I ended part 3 of this series with the wall of “I can’t” that blocks a lot of people an dthat really needs to be followed by the path of “I can.” So this is what you have to figure out what works for you. (Sorry, I can’t do it all from this side of the screen.)
The joy of the 21st century is that the well is deep and wide and you can’t possibly empty. It’s just finding the right source to slake your quest for knowledge. Now what the heck does that mean? I mentioned briefly that we all have different learning styles and back in school you were lumped in with every Tom, Dick and Mary, and that system might teach you some things, but for the most part it doesn’t teach a love of learning. Some people take a long time to get over the revulsion of learning that formal schooling sometimes installs onto your “operating system.”
So the challenge is finding out what works for you. This isn’t about what works for me or my neighbor, it’s all about you. I can use a search engine and read articles and books that I find there on any particular subject I am interested in. That’s step one for me, but then I need to move to step two which is finding videos or webinars that can clarify what I’ve read. For you step one might be finding the videos, or maybe books on tape or mp3 files on the web or resources in your library.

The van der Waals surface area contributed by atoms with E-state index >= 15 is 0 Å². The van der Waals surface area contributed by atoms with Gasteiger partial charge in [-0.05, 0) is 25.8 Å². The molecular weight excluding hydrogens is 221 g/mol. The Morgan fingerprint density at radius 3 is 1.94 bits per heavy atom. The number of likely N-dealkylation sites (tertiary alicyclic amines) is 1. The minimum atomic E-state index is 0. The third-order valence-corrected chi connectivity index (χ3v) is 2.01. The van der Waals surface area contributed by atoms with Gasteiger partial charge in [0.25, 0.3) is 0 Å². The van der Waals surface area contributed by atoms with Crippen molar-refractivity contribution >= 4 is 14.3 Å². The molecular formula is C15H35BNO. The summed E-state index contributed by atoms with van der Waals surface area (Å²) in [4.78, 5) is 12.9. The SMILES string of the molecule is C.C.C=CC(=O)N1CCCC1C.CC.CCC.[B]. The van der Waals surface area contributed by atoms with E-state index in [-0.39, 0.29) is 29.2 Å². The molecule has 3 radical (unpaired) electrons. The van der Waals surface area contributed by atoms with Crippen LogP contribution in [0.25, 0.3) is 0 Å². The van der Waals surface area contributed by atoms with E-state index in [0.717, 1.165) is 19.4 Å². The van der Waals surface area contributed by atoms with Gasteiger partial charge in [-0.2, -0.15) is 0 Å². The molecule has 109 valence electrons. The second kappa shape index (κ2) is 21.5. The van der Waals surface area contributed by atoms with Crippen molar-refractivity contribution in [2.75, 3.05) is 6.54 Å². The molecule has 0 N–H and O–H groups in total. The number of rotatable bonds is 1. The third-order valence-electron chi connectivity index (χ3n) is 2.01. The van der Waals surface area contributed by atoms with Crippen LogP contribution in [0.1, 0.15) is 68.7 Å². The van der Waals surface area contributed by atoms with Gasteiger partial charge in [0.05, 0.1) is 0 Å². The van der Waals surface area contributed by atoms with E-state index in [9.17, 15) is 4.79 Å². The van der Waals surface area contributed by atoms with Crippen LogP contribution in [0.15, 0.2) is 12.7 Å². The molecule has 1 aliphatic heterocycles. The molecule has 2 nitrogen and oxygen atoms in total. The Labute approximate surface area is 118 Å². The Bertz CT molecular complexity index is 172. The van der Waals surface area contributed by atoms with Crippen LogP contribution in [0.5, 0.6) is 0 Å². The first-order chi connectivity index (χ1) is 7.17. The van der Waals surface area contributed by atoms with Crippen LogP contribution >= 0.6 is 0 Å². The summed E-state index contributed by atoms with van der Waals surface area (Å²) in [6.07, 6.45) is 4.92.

To be honest going to the web really seems like a great place to start. I mean somehow you got here, so obviously you know how to do some form of searching, so it’s just a matter of figuring out what works and search for that. Think about what you had the most fun learning, and how that learning happened. Maybe it was one on one instruction when you learned how to play the piano, or maybe it was just getting thrown into the mix at a Texas Hold ‘Em tournament at your buddy’s house. Whatever it was, that’s where you start, and then figure out how it relates to lessons on-line or otherwise.
For the sake of moving this along, I’m going to go with searching with Google, advanced search options, which most people aren’t aware of, or don’t use. From the main Google page, click the link to the right of the search box which says “advanced options.” The advanced options boxes allow you to search for specific file types – such for PDF’s (sorry if that’s too basic for some, but other people may not know about file extensions) for Word documents for Powerpoint presentations. The other feature I like to use is searching within a particular domain, such for colleges, for government websites. (lots of good information there and you’ve already paid for it with your taxes – use this resource!) And if you are searching for a video file – search within specific websites such as or . There are a lot of visual learners out there and a plethora of tutorial videos are free on the web.
What you search for needs to match your preferred learning methods. As always, if you have questions please contact me, I’d be happy to help.